Donna: I’ve loved “The Dream of a Common Language” but wonder if that is possible. In our atomizing world, both women and men increasingly disassociate from each other.
    I am stunned by women who spend big bucks to get the right sperm to mix with their own gene pool for the perfect child, assuming (rejecting?) no need for a living Dad. Equally, if not more so,are the men who sell quanities of sperm and have resulting offspring all over the world,no living Mom, nor child.
    I don’t get it – do you?
    Nancy

  4. Adrienne Rich (1929-2012)

    “There is a ladder.
    The ladder is always there
    hanging innocently
    close to the side of the schooner.
    We know what it is for,
    we who have used it”

    I clutched to you, as an undergraduate, in that murky wreckage. Sat silently fuming, my mouth gagged by brine, as my misogynistic male tutor paddled in the sunlight.

    Threw it all up a year later. Decomposing fish, indignant rage, and the salty, salty sea.
    Seaweed-draped and dark-spittled, I churned the waters wild.

    Now, a diver in my own right, with muscles hardened by the tidal push and pockets filled with my findings, I look for you again. And prepare one last time to follow you into the wreck.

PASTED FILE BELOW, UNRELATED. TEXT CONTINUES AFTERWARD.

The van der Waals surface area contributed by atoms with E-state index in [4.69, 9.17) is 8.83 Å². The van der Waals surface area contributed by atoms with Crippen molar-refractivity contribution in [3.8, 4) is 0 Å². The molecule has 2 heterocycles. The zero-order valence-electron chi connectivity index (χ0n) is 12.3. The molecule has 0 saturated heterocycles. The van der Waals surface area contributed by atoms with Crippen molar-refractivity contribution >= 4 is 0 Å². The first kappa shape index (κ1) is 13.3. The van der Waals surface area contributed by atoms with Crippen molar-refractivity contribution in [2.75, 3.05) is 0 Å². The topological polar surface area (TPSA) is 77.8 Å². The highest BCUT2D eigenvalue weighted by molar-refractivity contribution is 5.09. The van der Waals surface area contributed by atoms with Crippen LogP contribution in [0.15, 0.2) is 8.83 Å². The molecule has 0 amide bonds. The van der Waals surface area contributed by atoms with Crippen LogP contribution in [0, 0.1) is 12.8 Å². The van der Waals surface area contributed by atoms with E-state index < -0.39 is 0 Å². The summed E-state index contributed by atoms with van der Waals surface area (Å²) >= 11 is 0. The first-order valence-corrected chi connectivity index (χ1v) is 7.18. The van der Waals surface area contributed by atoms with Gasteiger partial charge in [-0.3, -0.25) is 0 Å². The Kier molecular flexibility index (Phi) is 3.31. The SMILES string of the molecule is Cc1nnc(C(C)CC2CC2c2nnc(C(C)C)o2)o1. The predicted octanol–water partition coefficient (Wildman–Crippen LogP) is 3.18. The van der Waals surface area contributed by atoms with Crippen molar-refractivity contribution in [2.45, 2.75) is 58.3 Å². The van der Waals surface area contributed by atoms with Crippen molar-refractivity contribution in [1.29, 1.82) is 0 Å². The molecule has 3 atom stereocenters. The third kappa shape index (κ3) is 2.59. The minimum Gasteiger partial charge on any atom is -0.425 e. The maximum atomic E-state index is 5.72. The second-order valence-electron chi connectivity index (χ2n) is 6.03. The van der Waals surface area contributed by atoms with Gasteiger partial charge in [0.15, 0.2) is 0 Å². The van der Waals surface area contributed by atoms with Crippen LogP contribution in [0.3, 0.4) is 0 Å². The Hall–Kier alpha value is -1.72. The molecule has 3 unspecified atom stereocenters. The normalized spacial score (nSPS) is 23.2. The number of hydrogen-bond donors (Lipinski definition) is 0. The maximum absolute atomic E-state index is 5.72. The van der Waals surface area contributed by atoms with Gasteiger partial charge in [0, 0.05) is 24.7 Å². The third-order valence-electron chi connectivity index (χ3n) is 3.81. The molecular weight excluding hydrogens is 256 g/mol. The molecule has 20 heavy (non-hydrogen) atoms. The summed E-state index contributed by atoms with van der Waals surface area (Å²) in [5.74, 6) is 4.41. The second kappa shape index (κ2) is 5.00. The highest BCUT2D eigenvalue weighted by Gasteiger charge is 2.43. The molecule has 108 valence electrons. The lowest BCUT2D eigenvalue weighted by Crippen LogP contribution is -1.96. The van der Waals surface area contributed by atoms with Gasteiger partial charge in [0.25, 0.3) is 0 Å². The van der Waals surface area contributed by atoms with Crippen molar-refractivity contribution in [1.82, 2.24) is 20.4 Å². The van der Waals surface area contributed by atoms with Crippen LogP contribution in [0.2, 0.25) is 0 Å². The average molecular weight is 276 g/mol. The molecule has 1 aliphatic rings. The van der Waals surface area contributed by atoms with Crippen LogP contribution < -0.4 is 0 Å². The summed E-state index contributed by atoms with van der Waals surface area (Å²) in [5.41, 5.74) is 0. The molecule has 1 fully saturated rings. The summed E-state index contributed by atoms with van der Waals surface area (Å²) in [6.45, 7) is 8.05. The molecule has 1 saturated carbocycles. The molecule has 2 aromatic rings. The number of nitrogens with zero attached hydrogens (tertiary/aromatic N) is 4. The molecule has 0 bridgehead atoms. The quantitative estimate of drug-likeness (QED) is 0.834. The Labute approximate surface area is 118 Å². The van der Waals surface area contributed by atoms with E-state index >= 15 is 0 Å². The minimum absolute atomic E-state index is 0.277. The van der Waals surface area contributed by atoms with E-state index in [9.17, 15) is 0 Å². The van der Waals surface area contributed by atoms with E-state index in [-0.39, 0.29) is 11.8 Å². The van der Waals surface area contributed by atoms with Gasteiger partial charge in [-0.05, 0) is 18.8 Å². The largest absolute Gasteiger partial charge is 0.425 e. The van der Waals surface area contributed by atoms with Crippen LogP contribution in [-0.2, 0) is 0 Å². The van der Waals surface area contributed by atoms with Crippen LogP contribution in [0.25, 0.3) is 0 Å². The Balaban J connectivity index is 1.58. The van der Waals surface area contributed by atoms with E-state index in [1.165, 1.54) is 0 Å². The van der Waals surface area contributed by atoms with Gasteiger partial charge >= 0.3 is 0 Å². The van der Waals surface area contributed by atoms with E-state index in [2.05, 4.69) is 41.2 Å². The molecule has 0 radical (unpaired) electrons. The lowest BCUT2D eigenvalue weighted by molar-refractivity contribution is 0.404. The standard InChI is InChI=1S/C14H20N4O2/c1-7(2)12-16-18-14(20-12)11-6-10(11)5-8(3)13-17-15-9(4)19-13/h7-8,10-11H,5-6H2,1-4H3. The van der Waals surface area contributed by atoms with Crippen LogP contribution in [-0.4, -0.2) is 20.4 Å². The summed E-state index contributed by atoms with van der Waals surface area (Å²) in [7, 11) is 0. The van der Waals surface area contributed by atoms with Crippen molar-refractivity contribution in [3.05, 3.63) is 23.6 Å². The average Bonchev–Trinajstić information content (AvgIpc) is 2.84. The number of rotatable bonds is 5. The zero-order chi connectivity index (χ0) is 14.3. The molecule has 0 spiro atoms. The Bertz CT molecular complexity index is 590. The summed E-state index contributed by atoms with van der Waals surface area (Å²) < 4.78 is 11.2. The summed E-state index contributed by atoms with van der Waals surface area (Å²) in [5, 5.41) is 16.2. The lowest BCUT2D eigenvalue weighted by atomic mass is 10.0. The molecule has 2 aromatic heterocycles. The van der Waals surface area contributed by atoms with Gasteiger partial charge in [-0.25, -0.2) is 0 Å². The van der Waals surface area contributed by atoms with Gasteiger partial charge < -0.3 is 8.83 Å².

5. Great piece Donna and so right, we do need to take a stand for ourselves. I’m a little disappointed that at the end you commit yourself to signing more petitions and reminding your students of their legacy. This can’t really be your call to arms can it? I don’t know what the answer is. For myself, I have tried to define what a woman is outside of the constraints of a man dominated paradigm. I don’t shave my body. What is the purpose of doing so? I don’t wear makeup. I believe that if I can’t be accepted as beautiful and worthy of love in my natural state, then that is not a man I want anything to do with. My partner and I rejected marriage, opting for our own personal commitment 25 years ago. I refuse to talk diets and thin is great with the kids so that hopefully (living in this crazy world) they won’t grow up to think they have to look one specific way to be valued. I’d love to see more of my women friends challenging some of these conventions, but I see very little. I’d love to see my women friends keeping their own names. To me all these little things add up. If we can’t define ourselves to begin with, or in other words, we let men define us at the very most personal levels, how are we going to fight for the bigger issues. I was always inspired by Adrienne Rich because I felt that she was saying, define yourself. That may not get us into the streets either, but starting with changing the way we have to present ourselves to the world to appear beautiful or just not a dirty hippie, to me, is a start.